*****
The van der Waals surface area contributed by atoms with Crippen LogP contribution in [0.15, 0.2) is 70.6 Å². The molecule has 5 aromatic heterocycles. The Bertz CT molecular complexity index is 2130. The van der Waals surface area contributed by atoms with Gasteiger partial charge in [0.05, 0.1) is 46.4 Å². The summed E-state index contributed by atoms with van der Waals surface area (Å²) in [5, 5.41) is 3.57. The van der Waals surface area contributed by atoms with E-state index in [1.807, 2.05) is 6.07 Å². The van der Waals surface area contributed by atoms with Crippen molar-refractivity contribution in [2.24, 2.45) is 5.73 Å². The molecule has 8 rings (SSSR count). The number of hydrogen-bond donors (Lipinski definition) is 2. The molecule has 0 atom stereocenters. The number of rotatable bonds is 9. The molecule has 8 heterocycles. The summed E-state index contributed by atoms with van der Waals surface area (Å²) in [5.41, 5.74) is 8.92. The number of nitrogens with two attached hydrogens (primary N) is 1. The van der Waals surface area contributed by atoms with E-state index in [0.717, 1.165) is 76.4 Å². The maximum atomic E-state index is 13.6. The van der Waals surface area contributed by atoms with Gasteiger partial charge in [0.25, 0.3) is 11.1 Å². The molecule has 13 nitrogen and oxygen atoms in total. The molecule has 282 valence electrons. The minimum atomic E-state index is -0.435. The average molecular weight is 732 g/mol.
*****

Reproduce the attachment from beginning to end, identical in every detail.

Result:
The van der Waals surface area contributed by atoms with Crippen LogP contribution in [0.15, 0.2) is 70.6 Å². The molecule has 5 aromatic heterocycles. The Bertz CT molecular complexity index is 2130. The van der Waals surface area contributed by atoms with Gasteiger partial charge in [0.05, 0.1) is 46.4 Å². The summed E-state index contributed by atoms with van der Waals surface area (Å²) in [5, 5.41) is 3.57. The van der Waals surface area contributed by atoms with E-state index in [1.807, 2.05) is 6.07 Å². The van der Waals surface area contributed by atoms with Crippen molar-refractivity contribution in [2.24, 2.45) is 5.73 Å². The molecule has 8 rings (SSSR count). The number of hydrogen-bond donors (Lipinski definition) is 2. The molecule has 0 atom stereocenters. The number of rotatable bonds is 9. The molecule has 8 heterocycles. The summed E-state index contributed by atoms with van der Waals surface area (Å²) in [5.41, 5.74) is 8.92. The number of nitrogens with two attached hydrogens (primary N) is 1. The van der Waals surface area contributed by atoms with E-state index in [0.717, 1.165) is 76.4 Å². The maximum atomic E-state index is 13.6. The van der Waals surface area contributed by atoms with Gasteiger partial charge in [0.25, 0.3) is 11.1 Å². The molecule has 13 nitrogen and oxygen atoms in total. The molecule has 282 valence electrons. The minimum atomic E-state index is -0.435. The average molecular weight is 732 g/mol.